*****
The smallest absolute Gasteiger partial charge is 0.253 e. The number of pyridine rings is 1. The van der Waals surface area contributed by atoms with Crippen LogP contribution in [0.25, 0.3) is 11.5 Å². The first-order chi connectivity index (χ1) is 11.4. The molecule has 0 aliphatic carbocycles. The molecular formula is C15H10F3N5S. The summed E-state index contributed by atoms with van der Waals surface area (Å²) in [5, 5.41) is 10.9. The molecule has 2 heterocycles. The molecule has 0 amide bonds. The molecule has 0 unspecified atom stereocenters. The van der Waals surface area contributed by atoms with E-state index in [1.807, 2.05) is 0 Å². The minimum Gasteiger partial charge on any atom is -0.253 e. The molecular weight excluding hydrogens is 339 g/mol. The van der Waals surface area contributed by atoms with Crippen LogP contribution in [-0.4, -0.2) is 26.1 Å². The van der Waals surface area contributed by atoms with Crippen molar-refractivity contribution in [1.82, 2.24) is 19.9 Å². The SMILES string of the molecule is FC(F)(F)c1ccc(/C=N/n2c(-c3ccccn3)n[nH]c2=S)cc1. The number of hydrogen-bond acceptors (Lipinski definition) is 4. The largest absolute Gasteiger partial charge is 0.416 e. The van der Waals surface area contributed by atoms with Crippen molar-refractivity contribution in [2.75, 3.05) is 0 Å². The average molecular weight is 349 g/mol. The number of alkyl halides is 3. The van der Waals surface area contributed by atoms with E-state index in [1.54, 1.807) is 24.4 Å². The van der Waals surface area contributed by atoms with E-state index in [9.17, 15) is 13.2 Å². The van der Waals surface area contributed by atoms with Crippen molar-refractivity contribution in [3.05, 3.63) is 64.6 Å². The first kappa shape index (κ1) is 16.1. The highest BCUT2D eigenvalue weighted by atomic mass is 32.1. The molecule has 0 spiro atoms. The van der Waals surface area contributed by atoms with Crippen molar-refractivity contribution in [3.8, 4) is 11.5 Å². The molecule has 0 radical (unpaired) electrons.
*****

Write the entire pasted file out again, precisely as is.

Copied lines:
The smallest absolute Gasteiger partial charge is 0.253 e. The number of pyridine rings is 1. The van der Waals surface area contributed by atoms with Crippen LogP contribution in [0.25, 0.3) is 11.5 Å². The first-order chi connectivity index (χ1) is 11.4. The molecule has 0 aliphatic carbocycles. The molecular formula is C15H10F3N5S. The summed E-state index contributed by atoms with van der Waals surface area (Å²) in [5, 5.41) is 10.9. The molecule has 2 heterocycles. The molecule has 0 amide bonds. The molecule has 0 unspecified atom stereocenters. The van der Waals surface area contributed by atoms with E-state index in [1.807, 2.05) is 0 Å². The minimum Gasteiger partial charge on any atom is -0.253 e. The molecular weight excluding hydrogens is 339 g/mol. The van der Waals surface area contributed by atoms with Crippen LogP contribution in [-0.4, -0.2) is 26.1 Å². The van der Waals surface area contributed by atoms with Crippen molar-refractivity contribution in [1.82, 2.24) is 19.9 Å². The SMILES string of the molecule is FC(F)(F)c1ccc(/C=N/n2c(-c3ccccn3)n[nH]c2=S)cc1. The number of hydrogen-bond acceptors (Lipinski definition) is 4. The largest absolute Gasteiger partial charge is 0.416 e. The van der Waals surface area contributed by atoms with Crippen molar-refractivity contribution in [2.75, 3.05) is 0 Å². The average molecular weight is 349 g/mol. The number of alkyl halides is 3. The van der Waals surface area contributed by atoms with E-state index in [1.54, 1.807) is 24.4 Å². The van der Waals surface area contributed by atoms with E-state index in [9.17, 15) is 13.2 Å². The van der Waals surface area contributed by atoms with Crippen molar-refractivity contribution in [3.05, 3.63) is 64.6 Å². The first kappa shape index (κ1) is 16.1. The highest BCUT2D eigenvalue weighted by atomic mass is 32.1. The molecule has 0 spiro atoms. The van der Waals surface area contributed by atoms with Crippen molar-refractivity contribution in [3.8, 4) is 11.5 Å². The molecule has 0 radical (unpaired) electrons.